My dad the Linux geek (in the making)
A couple weeks ago, my Dad’s home computer had a familiar problem. Every once in a while, his computer — which runs Windows 2000 — would not boot. It would go a few seconds through the boot process and then stop with a blue screen and a message about the boot device not working.
This annoying problem has always been solved by booting off the Windows 2000 install CD, going to the Repair console, typing chkdsk /p, and rebooting. Works every time... or did.
This time, after going through that process, his computer went into a reboot loop, getting to a point in the boot process and then starting over with the computer POST.
I had told my dad before the next time I had to reinstall the operating system on his computer, it would not be Windows I’d be putting on it, unless he wanted to shell out the $100 or so for Windows XP.
Knowing how frugal my dad is, I knew that wasn’t going to happen.
So, it was time to migrate my Dad’s home computer to Linux. Fedora 7, to be exact. I already moved his office computer to Linux a couple years ago and he’s been fairly successful at getting work done on it. Part of the reason for that is that he really only does a few things on his computers:
- Composes documents (OpenOffice)
- Reads e-mail (Mozilla Thunderbird)
- Browses web pages (Mozilla Firefox)
- Plays Freecell... a lot (kpat)
On his home computer, he also does a few more things:
- Scans of photos and documents
- Downloads digital photos from his camera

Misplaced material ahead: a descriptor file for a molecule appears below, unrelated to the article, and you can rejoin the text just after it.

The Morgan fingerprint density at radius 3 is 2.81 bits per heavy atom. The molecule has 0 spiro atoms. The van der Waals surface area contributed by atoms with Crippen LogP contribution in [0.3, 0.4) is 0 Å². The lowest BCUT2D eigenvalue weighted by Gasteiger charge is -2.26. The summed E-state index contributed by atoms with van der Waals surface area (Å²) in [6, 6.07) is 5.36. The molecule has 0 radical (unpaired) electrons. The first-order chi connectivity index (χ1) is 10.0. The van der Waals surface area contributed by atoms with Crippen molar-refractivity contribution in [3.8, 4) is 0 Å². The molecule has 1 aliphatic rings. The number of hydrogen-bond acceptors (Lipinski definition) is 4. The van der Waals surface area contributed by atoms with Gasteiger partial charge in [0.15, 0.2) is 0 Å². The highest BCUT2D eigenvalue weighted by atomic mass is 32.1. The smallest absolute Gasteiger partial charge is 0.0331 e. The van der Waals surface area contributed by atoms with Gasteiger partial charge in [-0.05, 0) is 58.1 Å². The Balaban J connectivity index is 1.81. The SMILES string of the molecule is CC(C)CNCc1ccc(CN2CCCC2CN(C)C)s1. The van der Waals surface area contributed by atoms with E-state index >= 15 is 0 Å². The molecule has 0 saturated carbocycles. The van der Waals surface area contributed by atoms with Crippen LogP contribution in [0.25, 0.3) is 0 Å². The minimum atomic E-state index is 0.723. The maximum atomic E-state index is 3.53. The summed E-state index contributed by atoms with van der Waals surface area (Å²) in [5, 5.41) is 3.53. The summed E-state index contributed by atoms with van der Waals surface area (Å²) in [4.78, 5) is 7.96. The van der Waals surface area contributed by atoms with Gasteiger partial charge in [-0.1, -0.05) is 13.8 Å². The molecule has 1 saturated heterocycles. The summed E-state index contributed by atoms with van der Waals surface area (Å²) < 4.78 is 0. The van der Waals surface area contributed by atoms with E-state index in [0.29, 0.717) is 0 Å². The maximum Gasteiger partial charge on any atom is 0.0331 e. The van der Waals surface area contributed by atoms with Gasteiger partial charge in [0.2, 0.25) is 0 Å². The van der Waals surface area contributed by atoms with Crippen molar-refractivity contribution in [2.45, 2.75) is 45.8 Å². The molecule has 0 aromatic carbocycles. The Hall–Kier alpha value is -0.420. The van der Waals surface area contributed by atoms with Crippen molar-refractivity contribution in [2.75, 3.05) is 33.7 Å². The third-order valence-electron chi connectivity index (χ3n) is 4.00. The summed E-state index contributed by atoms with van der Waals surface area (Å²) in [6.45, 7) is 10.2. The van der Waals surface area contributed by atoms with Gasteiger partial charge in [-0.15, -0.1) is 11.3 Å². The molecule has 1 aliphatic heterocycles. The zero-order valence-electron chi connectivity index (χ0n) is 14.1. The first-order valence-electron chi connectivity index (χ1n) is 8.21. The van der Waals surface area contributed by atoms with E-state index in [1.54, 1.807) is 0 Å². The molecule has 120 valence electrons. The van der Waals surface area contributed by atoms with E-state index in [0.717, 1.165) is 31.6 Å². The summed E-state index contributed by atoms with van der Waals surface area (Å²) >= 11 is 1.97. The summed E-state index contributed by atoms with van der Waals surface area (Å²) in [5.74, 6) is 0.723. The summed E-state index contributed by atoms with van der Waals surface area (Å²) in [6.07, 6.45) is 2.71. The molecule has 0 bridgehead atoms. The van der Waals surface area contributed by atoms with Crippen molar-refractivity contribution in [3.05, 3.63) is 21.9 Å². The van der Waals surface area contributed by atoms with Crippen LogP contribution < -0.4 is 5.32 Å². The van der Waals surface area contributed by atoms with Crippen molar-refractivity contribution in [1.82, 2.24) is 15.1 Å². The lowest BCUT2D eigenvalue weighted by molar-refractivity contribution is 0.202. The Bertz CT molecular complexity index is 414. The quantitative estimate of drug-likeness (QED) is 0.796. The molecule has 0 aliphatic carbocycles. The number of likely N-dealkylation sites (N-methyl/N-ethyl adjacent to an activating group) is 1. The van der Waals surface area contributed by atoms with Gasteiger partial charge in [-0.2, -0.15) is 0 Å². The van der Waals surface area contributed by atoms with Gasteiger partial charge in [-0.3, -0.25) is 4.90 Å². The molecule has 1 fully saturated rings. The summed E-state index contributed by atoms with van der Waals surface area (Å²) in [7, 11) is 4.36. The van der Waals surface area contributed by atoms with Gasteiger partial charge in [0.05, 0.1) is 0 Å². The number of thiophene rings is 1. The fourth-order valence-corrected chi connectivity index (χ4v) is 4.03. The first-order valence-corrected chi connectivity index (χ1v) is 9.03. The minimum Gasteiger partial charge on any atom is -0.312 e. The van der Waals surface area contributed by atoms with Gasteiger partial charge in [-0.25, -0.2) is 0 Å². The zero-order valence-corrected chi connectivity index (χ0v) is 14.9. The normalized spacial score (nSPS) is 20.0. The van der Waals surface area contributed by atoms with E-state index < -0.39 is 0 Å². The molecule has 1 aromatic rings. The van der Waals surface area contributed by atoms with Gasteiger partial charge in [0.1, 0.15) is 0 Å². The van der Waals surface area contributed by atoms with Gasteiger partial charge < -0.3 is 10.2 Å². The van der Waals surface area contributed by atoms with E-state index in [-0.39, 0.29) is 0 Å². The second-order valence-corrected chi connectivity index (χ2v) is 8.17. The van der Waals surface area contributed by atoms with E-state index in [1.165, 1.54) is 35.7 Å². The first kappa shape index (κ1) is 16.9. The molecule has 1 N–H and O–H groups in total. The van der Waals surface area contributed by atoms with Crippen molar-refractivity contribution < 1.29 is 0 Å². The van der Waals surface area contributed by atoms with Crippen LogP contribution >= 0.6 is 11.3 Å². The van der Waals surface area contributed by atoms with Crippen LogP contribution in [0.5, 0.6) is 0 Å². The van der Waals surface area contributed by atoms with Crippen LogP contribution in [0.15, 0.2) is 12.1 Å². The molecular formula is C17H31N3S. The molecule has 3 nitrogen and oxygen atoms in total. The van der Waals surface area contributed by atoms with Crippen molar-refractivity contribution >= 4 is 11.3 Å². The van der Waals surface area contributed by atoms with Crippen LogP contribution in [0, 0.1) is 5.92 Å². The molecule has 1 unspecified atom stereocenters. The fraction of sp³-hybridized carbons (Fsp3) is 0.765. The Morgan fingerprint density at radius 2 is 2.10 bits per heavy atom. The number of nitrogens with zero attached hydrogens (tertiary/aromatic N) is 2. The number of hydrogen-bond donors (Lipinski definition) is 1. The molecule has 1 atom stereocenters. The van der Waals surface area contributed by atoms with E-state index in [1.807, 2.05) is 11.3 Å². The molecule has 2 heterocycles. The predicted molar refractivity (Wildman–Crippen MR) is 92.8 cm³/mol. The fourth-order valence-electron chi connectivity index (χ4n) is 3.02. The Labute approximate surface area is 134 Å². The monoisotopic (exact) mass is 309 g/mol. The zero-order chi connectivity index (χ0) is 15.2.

- Prints digital photos
Another problem I had to deal with is, running Windows, he’s been using WordPerfect Office as his office suite and has a large collection of files created in WordPerfect and QuatroPro.
In the past, OpenOffice did not handle WordPerfect files at all, but KOffice’s word process (kword) did a decent job of reading .WPD files. Since then, OpenOffice 2.2.x now has the ability to import WordPerfect documents, but not perfectly. For example, embedded graphics seem to be ignored completely. Since my dad doesn’t use very many embedded graphics, this is only a minor issue.
For scanning, I set him up with kooka which aims to be a fairly easy to use and is pretty intuitive. The OCR support is there, but I haven’t played with it very much yet.
For dealing with digital photos, digikam is very nice. When we tried to print digital photos to his HP photo printer, we could not get them to come out right. One frustration was that digikam uses the KIPI printwizard plugin which only offers a couple page sizes to choose from, none of which matched what we were looking for (4x6 photo paper).
I borrowed some 4x6 paper and told my dad I’d experiment and find a program he could use to print photos.
After experimenting with a bunch of programs (ksquirrel, gwenview, showimg, to name a few), I ended up going back to digikam. I discovered along the way that one of the page sizes digikam offered (10cm x 15cm) was actually what we wanted. That’s roughly 4-inches x 6-inches! Works great.
PAF 5, the program my dad used under Windows to do geneaology, is said to work fine under Wine. It installed fine, but I haven’t played with it to see how well it actually works. If the installation experience is any indication, it may work splendidly.